Book Review: Exploring the Northern Tradition by Galina Krasskova

Book Review: Exploring the Northern Tradition by Galina Krasskova August 3, 2010
Galina Krasskova, Exploring the Northern Tradition, New Page Books 2005. 220 pages. $14.99

A good, solid, human and engaging introductory text to a religion, particularly a minority religion, is worth its weight in gold. Crafting an introduction to a religious practice, mythos, cosmology and values is a bit like walking a tightrope: too far to one side creates a text that is inaccessibly esoteric and too far to the other side leaves you with a “dummies guide” that even the most ignorant novice will scoff. In Exploring the Northern Tradition Krasskova has created a beautifully balanced introduction to Modern Heathenry.

I will admit that I always check negative reviews of books first, particularly on Amazon. Despite having read her blog posts on Pantheon and found her to be a delightful and grounded person via e-mail, I did begin to read Exploring the Northern Tradition expecting it to be in the same vein as Welch’s Goddess of the North. I couldn’t have been more mistaken. While Krasskova has included UPG in certain sections of the book, especially when writing about the Gods and Goddesses, it was clear enough when something was from the lore and something was from her own personal spiritual practice, that the average reader should not find themselves confused.

From cosmology to personal devotions the book covers each subject thoroughly from a deep Heathen viewpoint. The flavor of the Heathen traditions permeates every sentence. Krasskova expresses the pride, strength, piety and deep community values that make the Heathen religious traditions so bewitching. Perhaps as a result of her Catholic background, the book has the warmth and emotional depth of female mystics, such as Julian of Norwich.

Krasskova illustrates a purpose and a drive to Heathen spirituality that is often missing from works by Pagan authors; this is perhaps due to the fact that Heathenry has an eschatology, or “end game”. Just as the Gods are ever maintaining frith and making preparations against Ragnarok , so humanity is ever holding out against decay and stagnation. Krasskova writes “I often think the process of spiritual emergence is an ongoing fight against entropy.” I think that is a statement that could be liberally applied to Pagan spirituality in general, not just the Heathen traditions.

If you are interested in the Heathen traditions this would be the first book I would recommend, along with a good copy of the Eddas. Reading through this a few times will give you a good solid foundation from which to explore the sagas, the Eddas and enter into dialogue with the Heathen community. The concepts of Heathenry and key points of lore are presented in an accessible and earthy manner.  Krasskova has respect for her readers and doesn’t exhaustively explain every term and concept that isn’t key to having a basic understanding of the Heathen concepts.  Even terms with which I was unfamiliar, the context made their meaning plain, and my interest in learning more was piqued.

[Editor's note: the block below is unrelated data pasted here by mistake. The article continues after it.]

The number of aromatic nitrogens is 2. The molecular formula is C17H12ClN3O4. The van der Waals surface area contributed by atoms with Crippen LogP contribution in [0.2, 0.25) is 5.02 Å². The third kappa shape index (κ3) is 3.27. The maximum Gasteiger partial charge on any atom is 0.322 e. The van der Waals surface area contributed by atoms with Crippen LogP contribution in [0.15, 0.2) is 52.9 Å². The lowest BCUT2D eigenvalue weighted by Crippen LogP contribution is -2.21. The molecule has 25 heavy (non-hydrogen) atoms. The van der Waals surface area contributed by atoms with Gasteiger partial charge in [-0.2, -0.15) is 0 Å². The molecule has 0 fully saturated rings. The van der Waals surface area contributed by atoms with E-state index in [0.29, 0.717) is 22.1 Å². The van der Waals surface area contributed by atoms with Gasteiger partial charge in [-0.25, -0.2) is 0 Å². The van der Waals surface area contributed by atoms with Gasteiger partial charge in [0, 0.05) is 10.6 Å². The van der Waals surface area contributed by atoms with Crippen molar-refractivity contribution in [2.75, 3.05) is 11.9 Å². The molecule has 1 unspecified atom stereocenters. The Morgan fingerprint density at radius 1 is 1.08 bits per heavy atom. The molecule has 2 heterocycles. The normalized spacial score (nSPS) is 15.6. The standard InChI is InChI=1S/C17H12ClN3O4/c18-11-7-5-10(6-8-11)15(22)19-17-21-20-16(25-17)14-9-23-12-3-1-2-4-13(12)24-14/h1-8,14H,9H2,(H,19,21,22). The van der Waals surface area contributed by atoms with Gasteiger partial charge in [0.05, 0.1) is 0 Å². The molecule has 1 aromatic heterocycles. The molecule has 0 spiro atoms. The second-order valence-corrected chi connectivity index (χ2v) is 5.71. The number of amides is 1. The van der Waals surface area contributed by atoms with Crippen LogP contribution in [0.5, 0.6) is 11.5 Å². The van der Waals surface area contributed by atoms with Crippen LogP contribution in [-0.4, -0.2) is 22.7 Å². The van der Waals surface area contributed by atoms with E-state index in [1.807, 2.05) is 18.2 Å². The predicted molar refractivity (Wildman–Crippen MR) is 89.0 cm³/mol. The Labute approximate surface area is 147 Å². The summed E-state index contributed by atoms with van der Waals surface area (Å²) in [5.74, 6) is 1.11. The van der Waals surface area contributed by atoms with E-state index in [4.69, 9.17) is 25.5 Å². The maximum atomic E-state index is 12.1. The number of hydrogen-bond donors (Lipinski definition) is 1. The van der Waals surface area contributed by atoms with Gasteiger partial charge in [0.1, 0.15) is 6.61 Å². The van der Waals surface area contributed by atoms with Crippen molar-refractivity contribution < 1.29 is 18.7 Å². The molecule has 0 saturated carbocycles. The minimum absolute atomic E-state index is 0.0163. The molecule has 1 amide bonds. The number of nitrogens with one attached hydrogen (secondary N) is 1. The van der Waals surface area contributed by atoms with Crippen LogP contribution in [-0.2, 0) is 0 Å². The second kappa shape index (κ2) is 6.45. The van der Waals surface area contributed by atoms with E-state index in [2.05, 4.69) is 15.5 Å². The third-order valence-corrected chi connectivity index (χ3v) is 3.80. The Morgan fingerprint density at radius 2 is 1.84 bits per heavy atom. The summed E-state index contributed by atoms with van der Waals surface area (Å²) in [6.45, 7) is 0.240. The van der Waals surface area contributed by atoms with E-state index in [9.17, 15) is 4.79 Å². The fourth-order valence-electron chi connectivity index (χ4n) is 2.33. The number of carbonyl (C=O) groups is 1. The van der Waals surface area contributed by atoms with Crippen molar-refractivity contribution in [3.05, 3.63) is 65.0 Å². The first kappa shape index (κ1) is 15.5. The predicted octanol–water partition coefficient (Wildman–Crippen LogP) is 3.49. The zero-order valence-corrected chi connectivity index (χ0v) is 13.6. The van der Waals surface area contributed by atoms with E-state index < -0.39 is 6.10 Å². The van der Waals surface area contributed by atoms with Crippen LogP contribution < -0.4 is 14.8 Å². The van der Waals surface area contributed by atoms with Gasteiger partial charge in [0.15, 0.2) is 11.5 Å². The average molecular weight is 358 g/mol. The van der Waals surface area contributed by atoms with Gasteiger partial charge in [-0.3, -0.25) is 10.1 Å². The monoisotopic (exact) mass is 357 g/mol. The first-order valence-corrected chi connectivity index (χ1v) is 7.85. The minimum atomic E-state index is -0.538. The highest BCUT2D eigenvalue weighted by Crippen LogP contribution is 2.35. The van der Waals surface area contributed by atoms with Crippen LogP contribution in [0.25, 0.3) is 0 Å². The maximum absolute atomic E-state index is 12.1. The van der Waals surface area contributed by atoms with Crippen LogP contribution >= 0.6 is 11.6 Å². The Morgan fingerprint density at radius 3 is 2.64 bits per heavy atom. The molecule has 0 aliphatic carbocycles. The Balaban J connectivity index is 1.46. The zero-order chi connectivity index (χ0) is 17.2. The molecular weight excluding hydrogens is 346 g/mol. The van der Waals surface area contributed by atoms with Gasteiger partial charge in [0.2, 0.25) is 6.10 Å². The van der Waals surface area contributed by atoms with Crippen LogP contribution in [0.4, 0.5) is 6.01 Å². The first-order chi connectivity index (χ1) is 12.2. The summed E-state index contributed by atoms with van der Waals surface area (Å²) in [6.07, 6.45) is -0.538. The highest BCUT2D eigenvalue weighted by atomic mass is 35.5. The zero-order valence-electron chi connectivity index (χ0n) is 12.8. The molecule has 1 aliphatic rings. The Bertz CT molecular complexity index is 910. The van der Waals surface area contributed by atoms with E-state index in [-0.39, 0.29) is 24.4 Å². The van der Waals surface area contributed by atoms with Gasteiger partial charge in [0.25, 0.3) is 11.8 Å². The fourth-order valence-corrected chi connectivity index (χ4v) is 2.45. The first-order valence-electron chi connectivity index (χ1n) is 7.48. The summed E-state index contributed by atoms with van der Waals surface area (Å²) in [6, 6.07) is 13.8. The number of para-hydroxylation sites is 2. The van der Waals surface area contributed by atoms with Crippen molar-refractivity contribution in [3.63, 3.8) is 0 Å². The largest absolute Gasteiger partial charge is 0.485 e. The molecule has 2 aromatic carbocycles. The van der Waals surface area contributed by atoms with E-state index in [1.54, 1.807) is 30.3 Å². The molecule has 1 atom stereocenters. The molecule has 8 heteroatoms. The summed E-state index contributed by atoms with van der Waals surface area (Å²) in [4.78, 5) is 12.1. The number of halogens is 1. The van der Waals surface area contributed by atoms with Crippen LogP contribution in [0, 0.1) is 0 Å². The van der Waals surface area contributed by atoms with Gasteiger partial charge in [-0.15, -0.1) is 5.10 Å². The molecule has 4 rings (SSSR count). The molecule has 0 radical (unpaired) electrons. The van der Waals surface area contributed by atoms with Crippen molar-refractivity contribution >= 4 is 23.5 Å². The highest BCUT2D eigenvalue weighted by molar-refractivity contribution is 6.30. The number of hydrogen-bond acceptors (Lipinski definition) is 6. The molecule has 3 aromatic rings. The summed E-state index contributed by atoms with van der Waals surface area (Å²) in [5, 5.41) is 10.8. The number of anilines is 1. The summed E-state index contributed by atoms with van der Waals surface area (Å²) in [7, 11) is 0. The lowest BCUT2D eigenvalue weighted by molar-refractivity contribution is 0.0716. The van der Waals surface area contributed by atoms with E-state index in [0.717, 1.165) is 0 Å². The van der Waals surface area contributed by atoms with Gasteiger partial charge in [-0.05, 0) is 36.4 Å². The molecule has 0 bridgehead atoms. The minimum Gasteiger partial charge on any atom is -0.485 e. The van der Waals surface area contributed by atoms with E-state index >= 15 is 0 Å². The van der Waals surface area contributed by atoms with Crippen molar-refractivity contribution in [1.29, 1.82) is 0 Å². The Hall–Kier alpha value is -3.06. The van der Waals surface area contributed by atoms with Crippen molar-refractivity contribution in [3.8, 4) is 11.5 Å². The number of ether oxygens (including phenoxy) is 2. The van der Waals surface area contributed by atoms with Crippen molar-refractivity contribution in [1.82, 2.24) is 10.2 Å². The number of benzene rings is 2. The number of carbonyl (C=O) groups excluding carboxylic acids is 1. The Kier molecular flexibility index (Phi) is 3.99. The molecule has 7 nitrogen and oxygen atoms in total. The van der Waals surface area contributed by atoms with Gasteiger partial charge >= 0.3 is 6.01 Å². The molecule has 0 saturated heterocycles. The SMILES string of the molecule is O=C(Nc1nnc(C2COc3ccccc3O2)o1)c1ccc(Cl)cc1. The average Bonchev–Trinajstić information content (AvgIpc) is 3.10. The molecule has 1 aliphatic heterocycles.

My only disappointment in the book was that the glossary was not as exhaustive as I would have liked, but then in the age of Google perhaps the glossary isn’t as important as it used to be. In the same vein, there weren’t any illustrations or pictures, which someone who only has the barest understanding of Heathenry may find useful. Yet again, such resources are only a search engine away. These are small critiques compared to the real needs this book fulfills, and the footnotes and bibliography are a joy.

I would recommend Exploring the Northern Tradition to any Heathen, and any Pagan for that matter. We are seeing signs of how our communities and traditions are maturing, moving past the revival phase to look deeper, both inward and outward. This book is a good example of how Pagan traditions are moving into the future, and it seems the future is bright.

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  • Thank you for the review!

    Re. the glossary: I had maximum word count from the publisher and I was already somewhat over. I truncated the glossary (partly because we do, as you note, have access to the internet) and I also had to truncate the chapter on the holidays. I did not mind so much there because there is such great variation in practice that to do it justice would really have required its own text in and of itself!

    I do wish that the publisher had allowed for proper footnotes instead of end notes, but that is a small thing.

    again, thank you.

  • I may be a bit biased, but I do firmly believe this is a great book. It’s far less daunting than the Troth volumes, and unlike any other book out there that’s meant to be a 101 introduction, it explains the different types of denominations (for lack of a better term), and shows a holistic approach between this is what we know from surviving sources, this is what we believe and then has examples of things an individual can do to work with and connect with our Gods & Goddesses, the ancestors, the local vaettir, etc. :)

  • Laura Patsouris

    Excellent review, excellent book. Her books on Northern Trad for the solitary practitioner is also fantastic, as is her book on runes. Galina has the rare ability to combine professional academic scholarship with intense devotion and mysticism. Also, she’s a damn good writer who can make complex concepts accessible without any dumbing down. Her books are a good investment for any pagan…

  • David Kilby

    have most of Galina’s books. as a newbie a few years ago, she was the only person to take the time and act as my mentor. I have re-read this book at least 10 times!!! thanks, Galina